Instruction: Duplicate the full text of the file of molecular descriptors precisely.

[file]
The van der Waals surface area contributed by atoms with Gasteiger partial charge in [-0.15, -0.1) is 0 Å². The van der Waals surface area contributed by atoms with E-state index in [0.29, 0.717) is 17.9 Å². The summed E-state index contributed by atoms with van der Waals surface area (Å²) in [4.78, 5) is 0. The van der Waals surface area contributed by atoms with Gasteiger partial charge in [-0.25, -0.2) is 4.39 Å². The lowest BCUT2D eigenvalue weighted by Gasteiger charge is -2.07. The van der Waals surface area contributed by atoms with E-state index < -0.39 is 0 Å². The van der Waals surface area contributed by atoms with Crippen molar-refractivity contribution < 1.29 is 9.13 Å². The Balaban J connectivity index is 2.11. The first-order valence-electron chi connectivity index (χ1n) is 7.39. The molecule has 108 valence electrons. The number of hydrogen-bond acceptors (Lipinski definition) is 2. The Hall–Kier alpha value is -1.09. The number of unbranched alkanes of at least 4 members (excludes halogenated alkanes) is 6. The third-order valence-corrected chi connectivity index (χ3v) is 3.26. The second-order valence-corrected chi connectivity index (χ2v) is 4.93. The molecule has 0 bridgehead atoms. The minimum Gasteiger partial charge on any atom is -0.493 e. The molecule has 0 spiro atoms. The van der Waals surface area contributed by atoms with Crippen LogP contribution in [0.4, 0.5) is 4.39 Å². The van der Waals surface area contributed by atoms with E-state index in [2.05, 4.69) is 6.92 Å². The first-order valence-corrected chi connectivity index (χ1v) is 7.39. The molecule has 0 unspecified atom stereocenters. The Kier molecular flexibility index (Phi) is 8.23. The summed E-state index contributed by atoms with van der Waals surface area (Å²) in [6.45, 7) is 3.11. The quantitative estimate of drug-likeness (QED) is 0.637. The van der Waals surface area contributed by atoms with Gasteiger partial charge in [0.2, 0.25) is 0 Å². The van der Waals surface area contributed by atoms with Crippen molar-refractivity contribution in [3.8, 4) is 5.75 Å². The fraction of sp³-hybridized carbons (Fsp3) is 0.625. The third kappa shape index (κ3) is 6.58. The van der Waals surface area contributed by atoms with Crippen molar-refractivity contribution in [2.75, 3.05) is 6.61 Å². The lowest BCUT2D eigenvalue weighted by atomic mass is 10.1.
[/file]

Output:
The van der Waals surface area contributed by atoms with Gasteiger partial charge in [-0.15, -0.1) is 0 Å². The van der Waals surface area contributed by atoms with E-state index in [0.29, 0.717) is 17.9 Å². The summed E-state index contributed by atoms with van der Waals surface area (Å²) in [4.78, 5) is 0. The van der Waals surface area contributed by atoms with Gasteiger partial charge in [-0.25, -0.2) is 4.39 Å². The lowest BCUT2D eigenvalue weighted by Gasteiger charge is -2.07. The van der Waals surface area contributed by atoms with E-state index < -0.39 is 0 Å². The van der Waals surface area contributed by atoms with Crippen molar-refractivity contribution < 1.29 is 9.13 Å². The Balaban J connectivity index is 2.11. The first-order valence-electron chi connectivity index (χ1n) is 7.39. The molecule has 108 valence electrons. The number of hydrogen-bond acceptors (Lipinski definition) is 2. The Hall–Kier alpha value is -1.09. The number of unbranched alkanes of at least 4 members (excludes halogenated alkanes) is 6. The third-order valence-corrected chi connectivity index (χ3v) is 3.26. The second-order valence-corrected chi connectivity index (χ2v) is 4.93. The molecule has 0 bridgehead atoms. The minimum Gasteiger partial charge on any atom is -0.493 e. The molecule has 0 spiro atoms. The van der Waals surface area contributed by atoms with Crippen LogP contribution in [0.4, 0.5) is 4.39 Å². The van der Waals surface area contributed by atoms with E-state index in [2.05, 4.69) is 6.92 Å². The first-order valence-corrected chi connectivity index (χ1v) is 7.39. The molecule has 0 unspecified atom stereocenters. The Kier molecular flexibility index (Phi) is 8.23. The summed E-state index contributed by atoms with van der Waals surface area (Å²) in [6.45, 7) is 3.11. The quantitative estimate of drug-likeness (QED) is 0.637. The van der Waals surface area contributed by atoms with Gasteiger partial charge in [0.2, 0.25) is 0 Å². The van der Waals surface area contributed by atoms with Crippen molar-refractivity contribution in [3.8, 4) is 5.75 Å². The fraction of sp³-hybridized carbons (Fsp3) is 0.625. The third kappa shape index (κ3) is 6.58. The van der Waals surface area contributed by atoms with Crippen molar-refractivity contribution in [2.75, 3.05) is 6.61 Å². The lowest BCUT2D eigenvalue weighted by atomic mass is 10.1.